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Vegetarians, avert your eyes…

We’re getting into the nitty gritty of pork belly today.

The pork belly ramen at David Chang’s Momofuku restaurant was one of my first experiences. Rodney and I went several years ago, waited for hours for a table, and sat down to ramen that can only be described as “well worth the wait.” A sweet harmony between chewy noodles, the porkiest pork broth, the belly itself, and what I now know to be a perfectly-runny 5:10 minute soft-boiled egg.

I soon decided to tackle pork belly at home, buying it in smaller pieces before graduating to larger roasts, which is what I prefer to cook these days. It makes enough for dinner and leaves plenty of meat for leftovers.

Although it shouldn’t have been a surprise – pork belly is essentially a big slab of bacon – I thought that it was funny when my kids started to request it for dinner. Spaghetti with tomato sauce, chicken tenders….pork belly.

If I were to rank the nutritional value of pork belly, it would rank right up there next to candy canes. So we don’t eat it often, making it an infrequent luxury.

But considering that it is the holidays, and that we’ll be eating like gluttons all week long, what’s the harm in an additional 1,000-calorie meal, correct?

I’ve been in a Thanksgiving frame of mind and can’t stop using all manner of sage and cranberry; forgive me if you’re facing an overload of these ingredients. December will be about fruit cake and royal icing, and at a certain point you’re welcome to tell me to stop featuring those too.

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Belly is nothing to look at in its raw state. You can buy it with the skin on – which is how it’s typically sold. You can alternatively ask your butcher to remove the skin, or do it yourself at home.

I’ve roasted pork belly with the skin on before, and it comes out flavorful, but with the texture of shoe leather. David Chang suggests that you keep the skin and make Chicharrón, but it involves a dehydrator and some technical skill in removing every last trace of fat. Count me in for that exercise when I retire to Palm Springs with my silver hair and Mephistos. Until then, there are far too many kids in the kitchen, husband included.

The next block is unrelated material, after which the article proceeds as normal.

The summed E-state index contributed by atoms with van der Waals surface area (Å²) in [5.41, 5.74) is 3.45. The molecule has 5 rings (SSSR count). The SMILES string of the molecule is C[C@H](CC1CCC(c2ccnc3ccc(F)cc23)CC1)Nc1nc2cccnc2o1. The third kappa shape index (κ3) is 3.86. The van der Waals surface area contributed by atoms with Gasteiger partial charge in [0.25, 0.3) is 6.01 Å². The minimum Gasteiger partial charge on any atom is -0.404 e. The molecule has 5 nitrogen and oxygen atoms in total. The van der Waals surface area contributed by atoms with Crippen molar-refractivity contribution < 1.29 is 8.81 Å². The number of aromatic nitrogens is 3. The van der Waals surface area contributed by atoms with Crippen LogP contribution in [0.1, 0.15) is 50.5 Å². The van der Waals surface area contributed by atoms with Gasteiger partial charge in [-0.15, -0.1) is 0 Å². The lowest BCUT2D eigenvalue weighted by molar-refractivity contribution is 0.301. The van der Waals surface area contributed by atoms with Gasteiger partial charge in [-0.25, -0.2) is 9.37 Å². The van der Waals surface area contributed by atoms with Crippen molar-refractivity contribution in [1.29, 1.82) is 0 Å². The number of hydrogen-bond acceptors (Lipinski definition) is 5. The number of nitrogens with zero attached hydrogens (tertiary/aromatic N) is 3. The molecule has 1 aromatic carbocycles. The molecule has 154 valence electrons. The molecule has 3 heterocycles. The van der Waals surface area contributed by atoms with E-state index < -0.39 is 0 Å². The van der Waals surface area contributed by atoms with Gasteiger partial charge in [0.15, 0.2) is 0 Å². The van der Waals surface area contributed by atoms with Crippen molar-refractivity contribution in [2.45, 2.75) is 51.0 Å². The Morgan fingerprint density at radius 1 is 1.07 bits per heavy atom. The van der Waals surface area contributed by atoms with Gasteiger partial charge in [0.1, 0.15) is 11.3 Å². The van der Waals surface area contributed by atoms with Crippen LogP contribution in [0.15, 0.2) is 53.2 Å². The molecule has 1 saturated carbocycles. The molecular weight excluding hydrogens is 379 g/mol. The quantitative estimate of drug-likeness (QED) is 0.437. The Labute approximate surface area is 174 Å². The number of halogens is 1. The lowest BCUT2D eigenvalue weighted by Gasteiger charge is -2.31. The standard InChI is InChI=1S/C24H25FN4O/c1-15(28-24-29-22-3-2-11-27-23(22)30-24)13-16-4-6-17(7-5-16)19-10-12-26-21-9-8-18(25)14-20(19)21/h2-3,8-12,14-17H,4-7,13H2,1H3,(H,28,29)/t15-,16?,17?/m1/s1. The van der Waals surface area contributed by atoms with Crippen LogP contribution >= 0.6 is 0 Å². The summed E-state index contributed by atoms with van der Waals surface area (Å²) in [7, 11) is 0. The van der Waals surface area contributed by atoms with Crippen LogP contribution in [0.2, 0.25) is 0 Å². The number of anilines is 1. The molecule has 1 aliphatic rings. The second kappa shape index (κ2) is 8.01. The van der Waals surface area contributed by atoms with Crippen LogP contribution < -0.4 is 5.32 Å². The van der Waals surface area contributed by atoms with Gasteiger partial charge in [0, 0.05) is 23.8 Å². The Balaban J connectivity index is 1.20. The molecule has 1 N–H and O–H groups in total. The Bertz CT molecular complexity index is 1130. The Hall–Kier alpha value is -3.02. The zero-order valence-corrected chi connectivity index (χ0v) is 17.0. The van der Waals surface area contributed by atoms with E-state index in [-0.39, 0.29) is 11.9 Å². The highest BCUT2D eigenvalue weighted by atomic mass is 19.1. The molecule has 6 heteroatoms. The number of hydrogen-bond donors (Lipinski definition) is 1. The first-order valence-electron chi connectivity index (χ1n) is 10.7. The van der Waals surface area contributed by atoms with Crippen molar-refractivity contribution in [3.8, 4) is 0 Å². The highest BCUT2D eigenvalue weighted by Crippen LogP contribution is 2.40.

For now, let’s talk about the rest of the belly. In the spirit of Thanksgiving, this one is rubbed with a mixture of salt, sugar, chopped fresh sage and orange zest. I love citrus at this time of year, but Satsumas, with their vibrant color and sweet juice is perfect for this. But pick a favorite orange, anything will work.

Don’t forget to drink a beer while you’re making it.

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Roast on high heat for an hour, then turn down the temp to low. Much of the fat will render out, leaving you with soft, shreddable meat and a crunchy exterior.

While the belly is roasting, switch gears and make your cranberry sauce.

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Here we are. The last CSA post of the season. I don’t know whether to click my heels in the air or shed a tear. I’m torn….

These posts are a beast to put together – many of them tally 3,000 words in length, which to give you some perspective, is like writing an AP English final every week (albeit without the stress and pre-reading).

But it’s fun. I love taking you on a journey through food: how we tackle mealtime based on our CSA deliveries, and how we use leftovers from one meal to create the next. It keeps me honest – never again will I question exactly what went into that strawberries and cream cake that I served on Emma’s birthday, or wonder how I made those waffled grilled cheeses.

I keep thinking about next week’s post, and the post after that – will I feel empty writing about just….one dish?

Perhaps. And perhaps not. Maybe having some free time will motivate me to clean out the kids’ long stockpiled art collection. Shop for some desperately-needed non-2007-era clothes. Massage? Manicure! This is actually starting to sound good….

Today I’ll leave you with the set of recipes that I made from my final Bialas Farms box: Week 18. Here’s what we received in our box this week:

  • Baby Bakers (potatoes)
  • Leeks
  • Green Cabbage
  • Delicata Squash
  • Shallots
  • Lettuce
  • Sweet Carrots
  • Bunched Beets
  • Sugar Pumpkin
  • Celery
  • Bok Choy

It’s a big set of recipes. Something about this being my last box made me nostalgic about my deliveries before the week was over. If last week I struggled to put interesting meals on the table, this week I was chock full of ideas. It also helped that I received my monthly box from Hatchery, whose products always seem to get the juices flowing.

I’ll admit that the first meal that I made doesn’t fall squarely into the “interesting” category. A split roast chicken, carrots and parsnips cooked in honey, butter and herbs (along with some of the chicken juices).

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Not creative and unique, but certainly delicious…And made for a beautiful Saturday night dinner at the lake, paired with a butternut squash casserole and a fresh green salad with a previous week’s stash of leftover romaine.

I found the squash casserole on Food & Wine magazine’s site and followed it to the letter. Not only was I able to use my CSA butternut squash, but I also used some of the leeks from last week’s box, as well as thyme from my kitchen garden. If you’re planning Thanksgiving sides, I highly recommend this bad boy.

With a little leftover chicken, and some homemade stock from the bones, I made a Sunday night (gluten free) chicken noodle soup. I had a few old zucchinis from a few weeks ago, which looked like they were nearly ready for the garbage bin—but I was able to salvage this sorry lot by peeling off some of the softening green skin, and spiralizing them into noodles.

My kids are so-so with spiralized zucchini noodles on their own, but I learned this week that if you add them to soup, their whole attitude changes. Sam even declared this chicken and vegetable noodle soup his new favorite. In fact, he made me promise me that I would still make him this “when he’s an adult”. Deal.